- Series: Hemlock Falls Mystery (Book 15)
- Mass Market Paperback: 224 pages
- Publisher: Berkley (November 6, 2007)
- Language: English
- ISBN-10: 0425218341
- ISBN-13: 978-0425218341
- Product Dimensions: 4.3 x 0.6 x 7.1 inches
- Shipping Weight: 8 ounces
- Average Customer Review: 10 customer reviews
- Amazon Best Sellers Rank: #1,651,284 in Books (See Top 100 in Books)
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A Carol for a Corpse (Hemlock Falls Mystery) Mass Market Paperback – November 6, 2007
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Ok. Where do I start? The book starts with the sisters visiting their local bank where they are forcefull shown that they are one million dollars in debt and stand to have their loans called unless they do something. That "something" turns out to be a deal with the publishing empire of a Donald Trump knockoff who will rent the inn to tape some TV shows on a quarterly basis and launch a line of food products developed by Meg Quilliam. There are some strings attached to this though: the TV shows will be filmed by an old acquaintance of Quill's who was more focused on being a cheerleader and getting the rich boys then being nice to her fellow students. Also, the bank orders Quill to have an efficiency expert check out what is going on in the inn and provide some recommendations. So, one thread is the ongoing financial difficulties that are pulling the sisters down.
A second thread is the whole story line with the obnoxious wheeler dealer and his trophy wife and how they treat everyone else like dirt. I suppose it is fun to read about how phony the whole setup is and see the shots being taken at Donald Trump, the Apprentice TV show and the whole culture of self-aggrandizement.
The third thread is the life of the two sisters. While Meg was engaged before - there is no romantic interest in her life right now. While Quill is married and continuous references are made to her desire to have children - a desire that is sure to get fulfilled even though her husband is away in some foreign country for months at a time. The times when he is with his wife must be quite exciting - and productive.
Another thread in the mix is that this is the holiday period and many houses have decorations outside of them. This year the decorations include those inflatable ones - and someone in town is shooting the santas and other inflatable devices with a paint gun. Quill takes on the task of finding out who is doing that.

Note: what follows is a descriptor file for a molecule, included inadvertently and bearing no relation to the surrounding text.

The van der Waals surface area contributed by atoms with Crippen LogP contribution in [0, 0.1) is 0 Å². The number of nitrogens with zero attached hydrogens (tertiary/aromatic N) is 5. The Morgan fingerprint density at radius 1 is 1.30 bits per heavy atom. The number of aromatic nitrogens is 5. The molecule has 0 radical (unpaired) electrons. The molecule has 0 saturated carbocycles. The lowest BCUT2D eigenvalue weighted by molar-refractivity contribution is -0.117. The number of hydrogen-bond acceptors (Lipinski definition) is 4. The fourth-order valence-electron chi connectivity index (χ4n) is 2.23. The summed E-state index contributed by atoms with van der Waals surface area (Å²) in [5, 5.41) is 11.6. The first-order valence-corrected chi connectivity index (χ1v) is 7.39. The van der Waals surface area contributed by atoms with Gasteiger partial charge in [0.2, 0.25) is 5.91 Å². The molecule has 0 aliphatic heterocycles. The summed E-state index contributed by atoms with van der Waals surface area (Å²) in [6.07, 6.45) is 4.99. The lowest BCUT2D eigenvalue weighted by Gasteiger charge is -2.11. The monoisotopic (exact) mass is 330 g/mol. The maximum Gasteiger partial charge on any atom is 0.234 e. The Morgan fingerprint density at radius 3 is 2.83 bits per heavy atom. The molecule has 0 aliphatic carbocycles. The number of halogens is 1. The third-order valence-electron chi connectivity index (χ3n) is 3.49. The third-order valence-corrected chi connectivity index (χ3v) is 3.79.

Oh, you ask? Where is the murder mystery? Well, it takes about half the book to get to the murder and there is absolutely no mystery in who will be killed, nor who performed the deed. Indeed, this was so obvious all along the trail that I was practically shouting at the written words with frustration for how long it took everything to develop. This was clearly an afterthought.
Another afterthought must be the cover design of this book. There is absolutely no relationship between the drawing and anything in the book. The cover shows a man's feet in an entrance door to a house - the murder in this story takes place on skis outdoors, half a mile or more from the inn. While the drawing shows a sign proclaiming this as the Inn at Hemlock Falls, the description of the entrance to the inn is nothing like the drawing. Did the illustrator look at any part of the book or even bother to speak with the editor or author? Why would the editors let something this silly take place?
I guess this last was the last straw for me and the reason I gave this book such a low grade even though I really like the series as a whole. Let's hope for a better showing next time.
They also sign a deal with L'Apertif magazine who will feature their jams and jellies and televise a show they are producing four times a year. They will tape the cooking show Good Taste at the inn and it will last a month for each taping. Lydia Kingsfield is the star of the magazine and the show and her husband Zeke, who is even more obnoxious than his odious wife is a notorious larger than life business man who has cheated many people out of their money with his unethical ventures. His body is found at the Inn's ski run; it looks as if he was killed by negligence, but Quill believes otherwise. She sets out to prove murder occurred, but finds half the State had a motive to want Zeke dead.
A CAROL FOR A CORPSE is a charming cozy that puts readers in the holiday spirit due in large part to the vivid picturesque descriptions of Christmas décor, the mouthwatering food, the feeling of good will, but especially the Scrooge attitude of Quill. She is ruthless when it comes to keeping her cherished sister safe and is passionate about the inn. Thus she needs no more motives to investigate the death of Zeke than the possible harm to Meg or the loss of the inn, as she rejects the negligence ruling. Fans of the series will enjoy the freshness in the story line due to a couple of interesting surprises, making this a merry Yuletide amateur sleuth tale.